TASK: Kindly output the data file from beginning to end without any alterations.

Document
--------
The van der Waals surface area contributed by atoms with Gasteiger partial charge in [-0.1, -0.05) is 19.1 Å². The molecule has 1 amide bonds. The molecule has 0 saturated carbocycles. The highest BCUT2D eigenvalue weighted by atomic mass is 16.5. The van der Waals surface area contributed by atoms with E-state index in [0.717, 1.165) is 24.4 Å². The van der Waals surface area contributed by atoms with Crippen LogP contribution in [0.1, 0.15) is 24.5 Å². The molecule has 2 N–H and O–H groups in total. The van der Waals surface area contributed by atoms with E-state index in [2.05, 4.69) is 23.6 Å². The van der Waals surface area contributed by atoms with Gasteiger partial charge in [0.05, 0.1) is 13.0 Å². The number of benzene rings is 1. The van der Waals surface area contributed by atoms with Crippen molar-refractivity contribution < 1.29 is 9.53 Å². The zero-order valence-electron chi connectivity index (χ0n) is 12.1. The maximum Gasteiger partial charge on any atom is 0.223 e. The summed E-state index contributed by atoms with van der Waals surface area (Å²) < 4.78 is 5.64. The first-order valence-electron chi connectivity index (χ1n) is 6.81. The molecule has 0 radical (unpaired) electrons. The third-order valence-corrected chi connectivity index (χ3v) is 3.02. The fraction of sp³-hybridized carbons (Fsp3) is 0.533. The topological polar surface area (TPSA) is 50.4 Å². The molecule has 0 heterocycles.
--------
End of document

The van der Waals surface area contributed by atoms with Gasteiger partial charge in [-0.1, -0.05) is 19.1 Å². The molecule has 1 amide bonds. The molecule has 0 saturated carbocycles. The highest BCUT2D eigenvalue weighted by atomic mass is 16.5. The van der Waals surface area contributed by atoms with E-state index in [0.717, 1.165) is 24.4 Å². The van der Waals surface area contributed by atoms with Crippen LogP contribution in [0.1, 0.15) is 24.5 Å². The molecule has 2 N–H and O–H groups in total. The van der Waals surface area contributed by atoms with E-state index in [2.05, 4.69) is 23.6 Å². The van der Waals surface area contributed by atoms with Gasteiger partial charge in [0.05, 0.1) is 13.0 Å². The number of benzene rings is 1. The van der Waals surface area contributed by atoms with Crippen molar-refractivity contribution < 1.29 is 9.53 Å². The zero-order valence-electron chi connectivity index (χ0n) is 12.1. The maximum Gasteiger partial charge on any atom is 0.223 e. The summed E-state index contributed by atoms with van der Waals surface area (Å²) < 4.78 is 5.64. The first-order valence-electron chi connectivity index (χ1n) is 6.81. The molecule has 0 radical (unpaired) electrons. The third-order valence-corrected chi connectivity index (χ3v) is 3.02. The fraction of sp³-hybridized carbons (Fsp3) is 0.533. The topological polar surface area (TPSA) is 50.4 Å². The molecule has 0 heterocycles.